There are many published books about Winston Churchill, but this is not yet another one. It is a quite remarkable analysis of, and insight into, Churchill’s personality traits and experiences, as a young soldier and journalist during the late 19th and early 20th centuries, and the impact and influence of those traits and experiences on Churchill when Prime Minister during the Second World War. It is easy to read and, as befits its author’s background as an intelligence officer, well researched and laid out. Churchill, Master & Commander
Churchill, Master & Commander would represent a great Christmas gift to any aspiring student of Churchill’s leadership style and quirky personality. Its quality is augmented by useful maps and its bite-size chapters, each covering a particular theme, rather than historical sequence. The author cleverly draws out several attributes from Churchill’s early years as a soldier-journalist – his impetuosity, willingness to take extreme personal risk and his aggression and desperation to be involved in any action. He then overlays Churchill’s experiences, as a soldier, with his early years in public office. For example, his exposure to the Boer ‘Kommando’ guerrilla tactics during the Boer War, the disaster of the Gallipoli campaign, in 1915-6, when First Lord of the Admiralty, and his support for the aerial ‘police bombing’ by the RAF of recalcitrant tribes on the North West Frontier and Middle East, during the 1920s and 1930s. Tucker-Jones then highlights how this experience shaped, and contributed to, his leadership style during the Second World War. Good examples of the drawing together of these themes are the creation of the Commando units (based on the Boer experience) to conduct raids on occupied Europe and ‘set it ablaze’, and the carpet-bombing by RAF Bomber Command of German cities – initially supported by Churchill during the early years as a means of hitting back at the Germans.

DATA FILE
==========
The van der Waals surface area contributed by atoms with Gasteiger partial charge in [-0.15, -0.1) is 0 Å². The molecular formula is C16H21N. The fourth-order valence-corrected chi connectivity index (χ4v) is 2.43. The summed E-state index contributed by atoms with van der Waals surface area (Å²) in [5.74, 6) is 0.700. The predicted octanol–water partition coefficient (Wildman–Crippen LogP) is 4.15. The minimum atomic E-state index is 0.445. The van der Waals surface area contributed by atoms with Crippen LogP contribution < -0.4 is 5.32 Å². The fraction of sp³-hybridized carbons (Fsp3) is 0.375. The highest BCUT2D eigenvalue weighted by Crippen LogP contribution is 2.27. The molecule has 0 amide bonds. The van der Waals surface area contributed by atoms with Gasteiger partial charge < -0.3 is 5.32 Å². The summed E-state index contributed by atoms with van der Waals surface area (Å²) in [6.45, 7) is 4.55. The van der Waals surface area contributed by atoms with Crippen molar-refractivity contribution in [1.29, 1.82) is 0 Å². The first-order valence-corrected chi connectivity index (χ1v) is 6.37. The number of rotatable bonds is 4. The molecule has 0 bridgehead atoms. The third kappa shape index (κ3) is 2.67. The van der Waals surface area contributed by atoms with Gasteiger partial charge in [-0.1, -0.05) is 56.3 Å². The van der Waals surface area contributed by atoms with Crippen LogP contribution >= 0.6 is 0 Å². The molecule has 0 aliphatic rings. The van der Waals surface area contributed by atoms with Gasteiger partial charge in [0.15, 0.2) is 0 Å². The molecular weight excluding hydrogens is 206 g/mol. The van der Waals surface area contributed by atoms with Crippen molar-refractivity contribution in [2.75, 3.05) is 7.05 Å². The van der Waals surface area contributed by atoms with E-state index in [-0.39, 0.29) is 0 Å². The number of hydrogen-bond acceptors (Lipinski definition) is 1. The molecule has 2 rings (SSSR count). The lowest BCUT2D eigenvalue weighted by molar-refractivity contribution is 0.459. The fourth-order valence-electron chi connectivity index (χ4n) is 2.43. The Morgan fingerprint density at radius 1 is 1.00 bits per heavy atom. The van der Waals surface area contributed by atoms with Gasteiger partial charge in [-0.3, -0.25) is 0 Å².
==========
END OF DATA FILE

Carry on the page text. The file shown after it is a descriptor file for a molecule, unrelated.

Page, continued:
That is the uniqueness of Tucker-Jones’ book. Not a sycophantic biography, it is a balanced and thorough analysis of why Churchill was so successful as Prime Minister, particularly during the early days of the Second World War when Britain stood alone. Churchill’s desire to be in the thick of any action meant he meddled continuously in the tactical execution of the war – much to his generals’ frustration. Tucker-Jones unashamedly points out many of Churchill’s failings – particularly, his poor judgement calls: his support for Edward VIII’s desire to marry Wallis Simpson; his misreading of Japanese intentions during the Far East conflicts with China in the 1930s; the disastrous raid on Dieppe in 1942; and the costly military intervention to support Greece in 1941 – these last two operations carried out at Churchill’s direct instigation.
However, as Tucker-Jones points out, despite these failings, Churchill’s leadership was about optimism and defiance – when it was most needed – and his ability to inspire, motivate and engage a country to fight a war, which initially seemed a lost cause. That resilience was Churchill’s real leadership legacy. This is a thoroughly recommended book and important to appreciate its focus and scope as a welcome addition to the Churchill library.